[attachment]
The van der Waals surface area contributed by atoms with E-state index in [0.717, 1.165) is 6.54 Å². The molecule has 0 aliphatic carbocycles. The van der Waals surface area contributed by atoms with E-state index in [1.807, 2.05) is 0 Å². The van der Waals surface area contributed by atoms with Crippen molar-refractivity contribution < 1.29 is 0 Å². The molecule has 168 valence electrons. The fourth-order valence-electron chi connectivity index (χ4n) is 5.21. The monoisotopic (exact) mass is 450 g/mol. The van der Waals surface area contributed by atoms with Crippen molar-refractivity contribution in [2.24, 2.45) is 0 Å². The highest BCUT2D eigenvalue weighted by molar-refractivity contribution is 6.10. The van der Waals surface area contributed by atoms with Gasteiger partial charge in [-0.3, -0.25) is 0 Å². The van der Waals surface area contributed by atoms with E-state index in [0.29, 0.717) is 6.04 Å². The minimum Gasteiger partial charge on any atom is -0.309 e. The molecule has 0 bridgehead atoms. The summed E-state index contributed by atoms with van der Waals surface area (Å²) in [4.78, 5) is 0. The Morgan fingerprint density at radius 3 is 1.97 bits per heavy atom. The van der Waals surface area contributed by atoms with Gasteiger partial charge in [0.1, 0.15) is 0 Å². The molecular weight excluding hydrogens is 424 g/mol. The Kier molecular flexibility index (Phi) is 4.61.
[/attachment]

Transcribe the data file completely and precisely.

The van der Waals surface area contributed by atoms with E-state index in [0.717, 1.165) is 6.54 Å². The molecule has 0 aliphatic carbocycles. The van der Waals surface area contributed by atoms with E-state index in [1.807, 2.05) is 0 Å². The van der Waals surface area contributed by atoms with Crippen molar-refractivity contribution < 1.29 is 0 Å². The molecule has 168 valence electrons. The fourth-order valence-electron chi connectivity index (χ4n) is 5.21. The monoisotopic (exact) mass is 450 g/mol. The van der Waals surface area contributed by atoms with Crippen molar-refractivity contribution in [2.24, 2.45) is 0 Å². The highest BCUT2D eigenvalue weighted by molar-refractivity contribution is 6.10. The van der Waals surface area contributed by atoms with Gasteiger partial charge in [-0.3, -0.25) is 0 Å². The van der Waals surface area contributed by atoms with E-state index in [0.29, 0.717) is 6.04 Å². The minimum Gasteiger partial charge on any atom is -0.309 e. The molecule has 0 bridgehead atoms. The summed E-state index contributed by atoms with van der Waals surface area (Å²) in [4.78, 5) is 0. The Morgan fingerprint density at radius 3 is 1.97 bits per heavy atom. The van der Waals surface area contributed by atoms with Gasteiger partial charge in [0.1, 0.15) is 0 Å². The molecular weight excluding hydrogens is 424 g/mol. The Kier molecular flexibility index (Phi) is 4.61.